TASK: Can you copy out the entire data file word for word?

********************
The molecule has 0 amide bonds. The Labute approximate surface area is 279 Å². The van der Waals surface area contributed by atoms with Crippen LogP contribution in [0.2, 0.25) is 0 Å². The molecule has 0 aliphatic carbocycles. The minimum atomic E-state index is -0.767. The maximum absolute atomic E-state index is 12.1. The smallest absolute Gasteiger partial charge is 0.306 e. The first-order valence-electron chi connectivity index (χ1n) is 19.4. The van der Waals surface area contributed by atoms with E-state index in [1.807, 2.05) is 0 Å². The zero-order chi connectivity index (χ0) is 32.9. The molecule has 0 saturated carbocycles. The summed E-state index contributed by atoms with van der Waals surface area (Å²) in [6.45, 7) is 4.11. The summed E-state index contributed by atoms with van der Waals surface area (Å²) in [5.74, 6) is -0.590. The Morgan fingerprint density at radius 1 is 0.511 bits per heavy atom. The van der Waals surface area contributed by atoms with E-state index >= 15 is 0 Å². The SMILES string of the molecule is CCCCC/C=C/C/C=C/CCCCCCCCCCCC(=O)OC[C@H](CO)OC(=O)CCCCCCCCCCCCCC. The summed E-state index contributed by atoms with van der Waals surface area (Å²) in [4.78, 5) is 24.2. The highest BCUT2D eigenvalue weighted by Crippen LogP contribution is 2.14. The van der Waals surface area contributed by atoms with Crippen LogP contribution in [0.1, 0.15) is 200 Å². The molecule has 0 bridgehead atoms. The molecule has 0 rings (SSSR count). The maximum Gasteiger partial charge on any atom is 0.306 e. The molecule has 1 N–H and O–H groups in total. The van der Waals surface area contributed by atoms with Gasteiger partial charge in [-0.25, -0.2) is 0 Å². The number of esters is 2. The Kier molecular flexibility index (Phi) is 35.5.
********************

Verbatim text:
The molecule has 0 amide bonds. The Labute approximate surface area is 279 Å². The van der Waals surface area contributed by atoms with Crippen LogP contribution in [0.2, 0.25) is 0 Å². The molecule has 0 aliphatic carbocycles. The minimum atomic E-state index is -0.767. The maximum absolute atomic E-state index is 12.1. The smallest absolute Gasteiger partial charge is 0.306 e. The first-order valence-electron chi connectivity index (χ1n) is 19.4. The van der Waals surface area contributed by atoms with E-state index in [1.807, 2.05) is 0 Å². The zero-order chi connectivity index (χ0) is 32.9. The molecule has 0 saturated carbocycles. The summed E-state index contributed by atoms with van der Waals surface area (Å²) in [6.45, 7) is 4.11. The summed E-state index contributed by atoms with van der Waals surface area (Å²) in [5.74, 6) is -0.590. The Morgan fingerprint density at radius 1 is 0.511 bits per heavy atom. The van der Waals surface area contributed by atoms with E-state index >= 15 is 0 Å². The SMILES string of the molecule is CCCCC/C=C/C/C=C/CCCCCCCCCCCC(=O)OC[C@H](CO)OC(=O)CCCCCCCCCCCCCC. The summed E-state index contributed by atoms with van der Waals surface area (Å²) in [4.78, 5) is 24.2. The highest BCUT2D eigenvalue weighted by Crippen LogP contribution is 2.14. The van der Waals surface area contributed by atoms with Crippen LogP contribution in [0.1, 0.15) is 200 Å². The molecule has 0 bridgehead atoms. The molecule has 0 rings (SSSR count). The maximum Gasteiger partial charge on any atom is 0.306 e. The molecule has 1 N–H and O–H groups in total. The van der Waals surface area contributed by atoms with Gasteiger partial charge in [-0.25, -0.2) is 0 Å². The number of esters is 2. The Kier molecular flexibility index (Phi) is 35.5.